Han Solo explains it to Rey:
Luke basically pulled an Obi-Wan and trained Vader Jr. Almost literally.
And then he pulled a Amazing Disappearing Yoda trick.
Luke learned well from his past Masters :)
Why'd he leave?
He was training a new generation of Jedi. One boy, an apprentice turned against him, destroyed it all. Luke felt responsible... He walked away from everything
Alan Dean Foster's novelization:
Rey spoke while drinking in the details of the marvelous but imperfect chart. “Why’d he leave, anyway?”
Han pursed his lips; thinking back, remembering.
“He was training a new generation of Jedi. There was no one else left to do it, so he took the burden on himself. Everything was going good, until one boy, an apprentice, turned against him and destroyed it all. Everything Luke had worked toward: gone. Luke felt responsible. He walked away from everything.”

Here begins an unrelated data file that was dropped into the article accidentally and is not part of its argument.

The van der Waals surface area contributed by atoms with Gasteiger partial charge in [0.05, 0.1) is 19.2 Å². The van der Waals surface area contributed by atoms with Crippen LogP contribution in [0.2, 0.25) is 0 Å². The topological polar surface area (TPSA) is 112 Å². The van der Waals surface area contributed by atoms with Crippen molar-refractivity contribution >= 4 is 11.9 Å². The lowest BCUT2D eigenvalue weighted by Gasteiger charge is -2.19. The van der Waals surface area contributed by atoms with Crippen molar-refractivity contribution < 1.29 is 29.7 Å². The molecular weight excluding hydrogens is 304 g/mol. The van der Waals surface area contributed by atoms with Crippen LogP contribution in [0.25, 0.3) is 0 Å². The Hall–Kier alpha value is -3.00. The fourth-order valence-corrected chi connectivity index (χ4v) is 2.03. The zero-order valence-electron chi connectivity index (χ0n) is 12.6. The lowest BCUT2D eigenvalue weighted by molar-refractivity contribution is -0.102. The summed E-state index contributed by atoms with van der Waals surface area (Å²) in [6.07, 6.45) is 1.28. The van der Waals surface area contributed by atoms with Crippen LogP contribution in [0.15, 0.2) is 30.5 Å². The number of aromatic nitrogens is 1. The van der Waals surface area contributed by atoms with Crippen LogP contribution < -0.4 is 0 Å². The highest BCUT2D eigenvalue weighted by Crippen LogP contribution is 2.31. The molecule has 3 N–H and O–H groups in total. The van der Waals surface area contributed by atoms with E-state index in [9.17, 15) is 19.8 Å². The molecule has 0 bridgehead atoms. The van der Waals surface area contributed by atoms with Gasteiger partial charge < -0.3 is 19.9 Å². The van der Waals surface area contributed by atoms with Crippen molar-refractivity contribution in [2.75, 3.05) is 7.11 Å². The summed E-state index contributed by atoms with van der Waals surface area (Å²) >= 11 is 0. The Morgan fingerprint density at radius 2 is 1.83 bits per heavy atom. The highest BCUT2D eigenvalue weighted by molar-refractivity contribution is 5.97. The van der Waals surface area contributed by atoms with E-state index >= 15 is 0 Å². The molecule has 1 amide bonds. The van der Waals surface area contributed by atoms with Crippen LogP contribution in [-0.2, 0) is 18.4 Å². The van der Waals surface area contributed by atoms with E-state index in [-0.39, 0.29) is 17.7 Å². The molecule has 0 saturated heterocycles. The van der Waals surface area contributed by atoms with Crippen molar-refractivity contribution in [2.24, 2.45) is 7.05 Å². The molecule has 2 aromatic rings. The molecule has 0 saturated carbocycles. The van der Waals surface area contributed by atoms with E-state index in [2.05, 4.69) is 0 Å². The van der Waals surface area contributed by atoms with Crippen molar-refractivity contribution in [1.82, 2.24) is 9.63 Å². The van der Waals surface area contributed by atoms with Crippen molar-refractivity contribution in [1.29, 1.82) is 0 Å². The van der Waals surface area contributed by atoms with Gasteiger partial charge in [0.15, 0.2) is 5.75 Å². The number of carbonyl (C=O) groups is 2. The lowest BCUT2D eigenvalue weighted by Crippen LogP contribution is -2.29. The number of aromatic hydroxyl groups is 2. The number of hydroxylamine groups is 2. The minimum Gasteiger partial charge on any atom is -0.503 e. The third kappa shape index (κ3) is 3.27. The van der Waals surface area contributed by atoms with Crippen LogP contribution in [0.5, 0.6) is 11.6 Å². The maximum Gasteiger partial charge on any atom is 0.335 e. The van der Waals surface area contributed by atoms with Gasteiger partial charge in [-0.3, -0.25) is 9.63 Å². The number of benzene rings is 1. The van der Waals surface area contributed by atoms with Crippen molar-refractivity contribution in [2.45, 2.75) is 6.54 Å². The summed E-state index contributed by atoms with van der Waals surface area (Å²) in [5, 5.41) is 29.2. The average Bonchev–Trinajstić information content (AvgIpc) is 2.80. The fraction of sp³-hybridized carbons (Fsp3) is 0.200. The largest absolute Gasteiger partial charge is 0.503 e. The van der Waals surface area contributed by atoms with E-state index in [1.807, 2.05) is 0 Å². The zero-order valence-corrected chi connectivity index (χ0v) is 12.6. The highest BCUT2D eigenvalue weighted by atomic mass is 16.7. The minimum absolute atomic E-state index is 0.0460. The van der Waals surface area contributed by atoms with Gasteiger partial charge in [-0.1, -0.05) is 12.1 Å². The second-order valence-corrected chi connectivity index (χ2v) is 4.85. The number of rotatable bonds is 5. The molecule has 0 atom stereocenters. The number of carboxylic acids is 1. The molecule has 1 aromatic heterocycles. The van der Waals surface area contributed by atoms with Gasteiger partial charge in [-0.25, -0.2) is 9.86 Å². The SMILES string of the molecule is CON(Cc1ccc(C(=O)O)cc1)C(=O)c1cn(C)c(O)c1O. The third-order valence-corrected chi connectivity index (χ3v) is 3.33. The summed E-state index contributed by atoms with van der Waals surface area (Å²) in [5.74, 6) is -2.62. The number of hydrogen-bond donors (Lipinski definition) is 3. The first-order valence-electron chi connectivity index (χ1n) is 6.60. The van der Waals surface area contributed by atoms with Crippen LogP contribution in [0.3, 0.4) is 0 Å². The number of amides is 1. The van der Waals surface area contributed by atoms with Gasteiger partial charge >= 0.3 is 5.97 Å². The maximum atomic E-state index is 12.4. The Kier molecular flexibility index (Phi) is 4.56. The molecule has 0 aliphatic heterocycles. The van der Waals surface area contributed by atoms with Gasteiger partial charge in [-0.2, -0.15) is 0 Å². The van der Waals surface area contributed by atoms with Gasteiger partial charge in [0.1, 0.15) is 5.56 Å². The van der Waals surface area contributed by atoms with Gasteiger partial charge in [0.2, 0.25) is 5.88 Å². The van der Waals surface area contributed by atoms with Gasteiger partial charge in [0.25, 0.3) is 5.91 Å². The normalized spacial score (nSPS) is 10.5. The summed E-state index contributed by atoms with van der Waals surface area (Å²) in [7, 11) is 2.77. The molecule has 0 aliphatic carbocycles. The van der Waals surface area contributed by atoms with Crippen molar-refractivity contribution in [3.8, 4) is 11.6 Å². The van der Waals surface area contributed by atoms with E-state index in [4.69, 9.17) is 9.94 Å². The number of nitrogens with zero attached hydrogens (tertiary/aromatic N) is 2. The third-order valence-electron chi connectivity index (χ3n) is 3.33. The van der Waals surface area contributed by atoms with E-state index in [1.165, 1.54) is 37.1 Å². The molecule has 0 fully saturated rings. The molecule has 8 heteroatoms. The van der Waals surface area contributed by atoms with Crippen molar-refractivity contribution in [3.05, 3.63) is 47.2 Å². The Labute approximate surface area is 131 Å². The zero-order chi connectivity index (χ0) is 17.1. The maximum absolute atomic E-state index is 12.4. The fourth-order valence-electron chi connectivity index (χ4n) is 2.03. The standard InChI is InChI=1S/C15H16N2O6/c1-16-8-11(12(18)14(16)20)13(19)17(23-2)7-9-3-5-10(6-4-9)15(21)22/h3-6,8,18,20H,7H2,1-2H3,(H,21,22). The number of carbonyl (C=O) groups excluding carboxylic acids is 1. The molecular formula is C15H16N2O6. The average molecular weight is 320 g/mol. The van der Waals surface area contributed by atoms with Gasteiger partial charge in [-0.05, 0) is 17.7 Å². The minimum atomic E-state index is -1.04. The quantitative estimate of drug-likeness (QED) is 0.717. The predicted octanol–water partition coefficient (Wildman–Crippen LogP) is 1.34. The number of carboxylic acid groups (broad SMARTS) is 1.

Finn’s tone was respectful. “Do you know what happened to him? Does anyone?”
Han turned to him. “There’ve been all kinds of rumors and stories. When people don’t have access to facts, they invent what they’d like to believe, or what they think others would like to hear. The people who knew him the best think he went on a personal quest, looking for the first Jedi temple.”
Out of universe
First of all, @RickSanchez's answer is totally awsome and probably better at addressing OOU than what I found.
But I found a slightly different, complementary reasoning to the one he cited. During Guild Screenings Q&A with the screenwriters, J.J. Abrams said about his reason to agree to work on the reboot, that it was an exciting idea to explore in terms of...:
“Luke Skywalker is potentially an unknown. Luke Skywalker is potentially a myth. Luke Skywalker, is like, you know, King Arthur. To someone who’s 19 years old, what does that mean?”
Admittely, most of the famous Arthuriana deals with actually-active King Arthur, not a shut-off in exile King Arthur, but we'll forgive that inaccuracy because NO MIDICHLORIANS!